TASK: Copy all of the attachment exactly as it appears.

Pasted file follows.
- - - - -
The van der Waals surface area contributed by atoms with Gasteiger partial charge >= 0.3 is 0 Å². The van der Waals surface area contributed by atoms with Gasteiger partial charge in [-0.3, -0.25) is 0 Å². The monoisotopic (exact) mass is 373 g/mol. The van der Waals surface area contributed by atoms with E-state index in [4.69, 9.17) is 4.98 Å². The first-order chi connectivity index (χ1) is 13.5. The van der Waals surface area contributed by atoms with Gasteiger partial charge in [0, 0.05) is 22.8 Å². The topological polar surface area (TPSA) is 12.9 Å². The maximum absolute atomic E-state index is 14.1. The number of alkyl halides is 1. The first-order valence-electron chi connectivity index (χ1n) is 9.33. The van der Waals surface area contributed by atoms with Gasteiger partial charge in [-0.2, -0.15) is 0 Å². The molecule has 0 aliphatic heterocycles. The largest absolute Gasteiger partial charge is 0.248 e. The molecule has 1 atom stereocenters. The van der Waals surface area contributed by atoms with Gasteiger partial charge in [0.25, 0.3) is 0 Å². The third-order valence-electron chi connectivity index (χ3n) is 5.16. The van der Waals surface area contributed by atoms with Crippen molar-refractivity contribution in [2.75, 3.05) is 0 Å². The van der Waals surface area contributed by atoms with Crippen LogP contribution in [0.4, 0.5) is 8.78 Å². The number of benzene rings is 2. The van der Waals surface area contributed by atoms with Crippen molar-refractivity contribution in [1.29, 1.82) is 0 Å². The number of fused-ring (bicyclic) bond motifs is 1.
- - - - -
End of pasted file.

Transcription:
The van der Waals surface area contributed by atoms with Gasteiger partial charge >= 0.3 is 0 Å². The van der Waals surface area contributed by atoms with Gasteiger partial charge in [-0.3, -0.25) is 0 Å². The monoisotopic (exact) mass is 373 g/mol. The van der Waals surface area contributed by atoms with E-state index in [4.69, 9.17) is 4.98 Å². The first-order chi connectivity index (χ1) is 13.5. The van der Waals surface area contributed by atoms with Gasteiger partial charge in [0, 0.05) is 22.8 Å². The topological polar surface area (TPSA) is 12.9 Å². The maximum absolute atomic E-state index is 14.1. The number of alkyl halides is 1. The first-order valence-electron chi connectivity index (χ1n) is 9.33. The van der Waals surface area contributed by atoms with Gasteiger partial charge in [-0.2, -0.15) is 0 Å². The molecule has 0 aliphatic heterocycles. The largest absolute Gasteiger partial charge is 0.248 e. The molecule has 1 atom stereocenters. The van der Waals surface area contributed by atoms with Gasteiger partial charge in [0.25, 0.3) is 0 Å². The third-order valence-electron chi connectivity index (χ3n) is 5.16. The van der Waals surface area contributed by atoms with Crippen molar-refractivity contribution in [2.75, 3.05) is 0 Å². The van der Waals surface area contributed by atoms with Crippen LogP contribution in [0.4, 0.5) is 8.78 Å². The number of benzene rings is 2. The van der Waals surface area contributed by atoms with Crippen molar-refractivity contribution in [1.29, 1.82) is 0 Å². The number of fused-ring (bicyclic) bond motifs is 1.